Yes every midwife is different. Mostly an internal is done inbetween contractions although sometimes if you want to break the waters its better to do it during a contraction as it brings the baby's presenting part down so its well applied to the cervix and reduces the risk of a cord prolapse. There can be a big difference between an examination during a contraction and one when there is not a contraction. Sometimes it might be necessary if you are needing to push and the midwife/dr wants to speed the delivery up by trying to push the cervix over the baby's head to facilitate birth when you are not already fully dilated. Obviously this would only be done if the baby needs to be born quickly (fetal distress) or in some case for the benifit of the mother with her consent of course. By the sounds of things these things I have just mentioned were not the case with you but thats some reasons I know why an internal might be done during a contraction. Other wise the midwife is nasty or thinking to save you two pains seperately you might have one larger pain so you can have the inbetween to rest.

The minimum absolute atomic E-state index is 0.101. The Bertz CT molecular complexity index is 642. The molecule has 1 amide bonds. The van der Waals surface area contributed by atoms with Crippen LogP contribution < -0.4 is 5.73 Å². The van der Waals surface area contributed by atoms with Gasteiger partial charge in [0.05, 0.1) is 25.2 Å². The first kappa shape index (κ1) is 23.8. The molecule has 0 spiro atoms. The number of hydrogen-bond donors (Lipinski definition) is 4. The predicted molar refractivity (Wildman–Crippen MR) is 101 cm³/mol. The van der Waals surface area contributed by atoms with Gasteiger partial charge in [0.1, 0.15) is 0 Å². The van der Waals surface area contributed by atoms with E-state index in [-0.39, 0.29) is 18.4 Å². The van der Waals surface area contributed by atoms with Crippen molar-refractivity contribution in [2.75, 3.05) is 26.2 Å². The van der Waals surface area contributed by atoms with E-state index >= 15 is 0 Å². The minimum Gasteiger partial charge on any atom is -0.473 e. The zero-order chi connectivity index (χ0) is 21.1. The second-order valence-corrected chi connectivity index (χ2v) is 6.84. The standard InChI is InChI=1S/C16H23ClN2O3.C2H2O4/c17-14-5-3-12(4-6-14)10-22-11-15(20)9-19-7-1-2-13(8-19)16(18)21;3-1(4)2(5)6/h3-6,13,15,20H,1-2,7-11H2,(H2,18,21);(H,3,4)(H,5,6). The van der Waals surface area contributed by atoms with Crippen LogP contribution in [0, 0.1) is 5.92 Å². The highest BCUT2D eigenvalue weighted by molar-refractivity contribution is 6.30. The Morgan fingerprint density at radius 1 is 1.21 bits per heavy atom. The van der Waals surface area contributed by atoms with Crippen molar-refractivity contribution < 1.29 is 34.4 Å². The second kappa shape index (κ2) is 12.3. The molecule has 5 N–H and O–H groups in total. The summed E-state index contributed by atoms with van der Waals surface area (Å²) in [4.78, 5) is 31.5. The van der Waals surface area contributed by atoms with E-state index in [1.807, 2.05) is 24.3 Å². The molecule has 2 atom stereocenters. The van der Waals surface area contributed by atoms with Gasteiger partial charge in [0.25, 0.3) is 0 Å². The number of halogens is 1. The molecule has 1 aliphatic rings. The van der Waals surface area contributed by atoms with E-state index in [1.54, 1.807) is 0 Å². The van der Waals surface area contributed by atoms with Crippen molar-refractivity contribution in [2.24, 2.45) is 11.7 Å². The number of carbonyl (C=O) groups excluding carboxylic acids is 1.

6. #6
    Registered User

    Jan 2006
    Sydney
    2,212

    My midwife did an internal at 8cm when I said I felt like pushing. She stayed there during the contraction and then told me I was fully dilated so I could push any time I liked. She may have given the cervical lip a little nudge at the same time but it confirmed I was ready to go - just as my body told me I was

  7. #7
    BellyBelly Professional Support Panel

    Nov 2005
    QLD
    3,068

    Unfortunately many internals are done either because the hospital policy says that they should be done, the doctor wants one done or the midwife wants to see what is going on. Personally I don’t do internals unless the woman asks me to check or prior to giving morphine/pethidine. I prefer to watch a woman in labour, if you watch closely then you can usually tell within reason how well that woman is progressing and give a reasonably accurate estimation of how far she is dilated.